(3)  Conditions requiring reduced speed.  The operator of every vehicle shall, consistent with the requirements of sub. (2), drive at an appropriate reduced speed when … approaching and going around a curve … when traveling upon any narrow or winding roadway … and when special hazard exists with regard to other traffic or by reason of weather or highway conditions.

Lane contends on appeal that these provisions do not apply in this case because
(1) there were no “conditions” requiring restricted speed because the weather was “clear and dry” and (2) Lane was able to maintain control of his vehicle while navigating the three roundabouts.  Lane reads the statute too narrowly.

8        Wimmer testified that he considered the curved, narrow roadway of the roundabout to fall under Wis. Stat. § 346.57.  Wimmer explained that, as part of his professional training, he had been informed of the history of roundabouts, including their purpose and design.  He had been instructed that the roundabouts are built with a raised center island to decrease visibility and encourage slowing traffic, and that they have a “tight circular pattern” and narrow roadway also designed to slow traffic.

9        Wimmer’s testimony is supported by the “Rules for
Driving Roundabouts” brochure issued by the Wisconsin Department
of Transportation. See Rules for Driving Roundabouts, Wis.
Dot, (last visited Jan. 8, 2011).  According to the brochure, the first step for driving a roundabout is to “[s]low down”; the fifth step is to “[k]eep your speed low within the roundabout.”  Id.  The DOT’s Web site indicates that the smaller circle and sharper curves of modern roundabouts are designed to slow traffic and that “[i]n urban settings, entering vehicles negotiate
a curve sharp enough to slow speeds to about 15-20 mph;
 in rural settings, entering vehicles may be held to somewhat higher
speeds (25-30 mph).”  Roundabouts—Frequently asked questions, Wis. Dot, (last visited Jan. 8, 2011).  Wimmer testified that the speed limit sign preceding entry to the roundabout advises drivers to travel at fifteen miles per hour.

10      Here, Wimmer observed Lane enter the roundabouts with no or “very little” braking.  While Wimmer testified that he did not observe other traffic in the area, this does little to negate Lane’s obligation to slow down for a period of time sufficient to ascertain that the intersection is clear.  Once in the roundabout, Wimmer described Lane as “apexing the curve,” stating at one point that Lane “Mario Andretti’d the corner.”  Lane’s counsel also compared the maneuver to a “racer’s corner” or “racer’s line,” which he described as “driving as straight a line through a corner as you can.”  Finally, Wimmer, who worked frequently in the area of the roundabouts, felt that Lane entered the roundabout at a high rate of speed.  In pursuing Lane, Wimmer felt that even he, in his “pursuit certified patrol vehicle,” was “unable to go through the roundabout in a safe and efficient manner” at the speed Lane was traveling.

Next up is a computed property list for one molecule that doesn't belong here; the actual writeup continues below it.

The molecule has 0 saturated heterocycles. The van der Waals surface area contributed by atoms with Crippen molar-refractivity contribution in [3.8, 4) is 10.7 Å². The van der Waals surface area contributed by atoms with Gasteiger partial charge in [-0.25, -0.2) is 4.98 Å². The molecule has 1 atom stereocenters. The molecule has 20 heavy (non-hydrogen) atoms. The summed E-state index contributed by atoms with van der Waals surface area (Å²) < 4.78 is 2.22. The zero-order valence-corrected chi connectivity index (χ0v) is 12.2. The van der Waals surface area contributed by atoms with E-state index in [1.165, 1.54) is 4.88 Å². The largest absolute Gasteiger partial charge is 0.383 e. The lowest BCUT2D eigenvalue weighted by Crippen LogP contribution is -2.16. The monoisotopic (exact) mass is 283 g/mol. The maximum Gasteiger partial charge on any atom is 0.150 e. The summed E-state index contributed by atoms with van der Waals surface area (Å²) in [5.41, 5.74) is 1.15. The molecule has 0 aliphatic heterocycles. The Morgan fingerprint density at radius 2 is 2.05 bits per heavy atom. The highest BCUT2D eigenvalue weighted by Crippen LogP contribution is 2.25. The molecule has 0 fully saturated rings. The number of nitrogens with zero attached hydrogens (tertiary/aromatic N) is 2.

11      In sum, Wimmer saw Lane enter the roundabout without yielding or sufficiently yielding to observe potential traffic, and then witnessed Lane proceed through the roundabout at approximately forty-five miles per hour by straddling lanes and taking a “racer’s corner.”  Although the posted speed limit on Highway 42 leading up to the roundabout is forty-five miles per hour, the speed limit posted in conjunction with the roundabout warning sign was fifteen miles per hour.  Based on these observations, which the circuit court accepted as credible, Wimmer stopped Lane and issued a warning for driving too fast for conditions.

12      In Popke, the court observed:

     An officer may conduct a traffic stop when he or she has probable cause to believe a traffic violation has occurred. 

     Probable cause refers to the “quantum of evidence which would lead a reasonable police officer to believe” that a traffic violation has occurred.  The evidence need not establish proof beyond a reasonable doubt or even that guilt is more probable than not, but rather, probable cause requires that “the information lead a reasonable officer to believe that guilt is more than a possibility.”  In other words, probable cause exists when the officer has “reasonable grounds to believe that the person is committing or has committed a crime.”

Popke, 317 Wis. 2d 118, ¶¶13-14 (citations omitted).  In this case, Wimmer believed Lane’s driving violated Wis. Stat. § 346.57.  The circuit court’s later determination that Lane had not violated § 346.57 does not negate the reasonableness of Wimmer’s belief at the time of the stop. 


13      Given the facts as found by the circuit court, we conclude that probable cause existed for the initial stop of Lane’s vehicle.  We therefore reverse the circuit court’s orders and remand for further proceedings.

            By the Court.—Orders reversed and causes remanded.

            This opinion will not be published.  See Wis. Stat. Rule 809.23(1)(b)4.




[1]  This appeal is decided by one judge pursuant to Wis. Stat. § 752.31(2)(c) (2007-08).  All references to the Wisconsin Statutes are to the 2007-08 version unless otherwise noted.

[2]  The transcript of the June 22 hearing reflects that, in response to the assistant district attorney’s request to consult with her superiors, the circuit court set a July 9 deadline for any “further request.”  Prior to the court entering its orders on July 12, 2010, the County submitted a letter brief in which it “expanded” on its position as set forth at the June 22 hearing.  The letter reflects a handwritten notation that it was received by the court on July 12; however, the orders entered by the court simply confirmed its oral ruling made at the June 22 hearing.  Lane contends on appeal that the County failed to preserve the arguments set forth in its letter brief by failing to submit it prior to the July 9 deadline set by the court.  Regardless of the merits of Lane’s argument, the County did not file a reply brief and, thus, concedes this point.  See Charolais Breeding Ranches, Ltd. v. FPC Sec. Corp., 90 Wis. 2d 97, 109, 279 N.W.2d 493 (Ct. App. 1979) (arguments not refuted are deemed admitted).  We therefore disregard the County’s letter brief to the circuit court.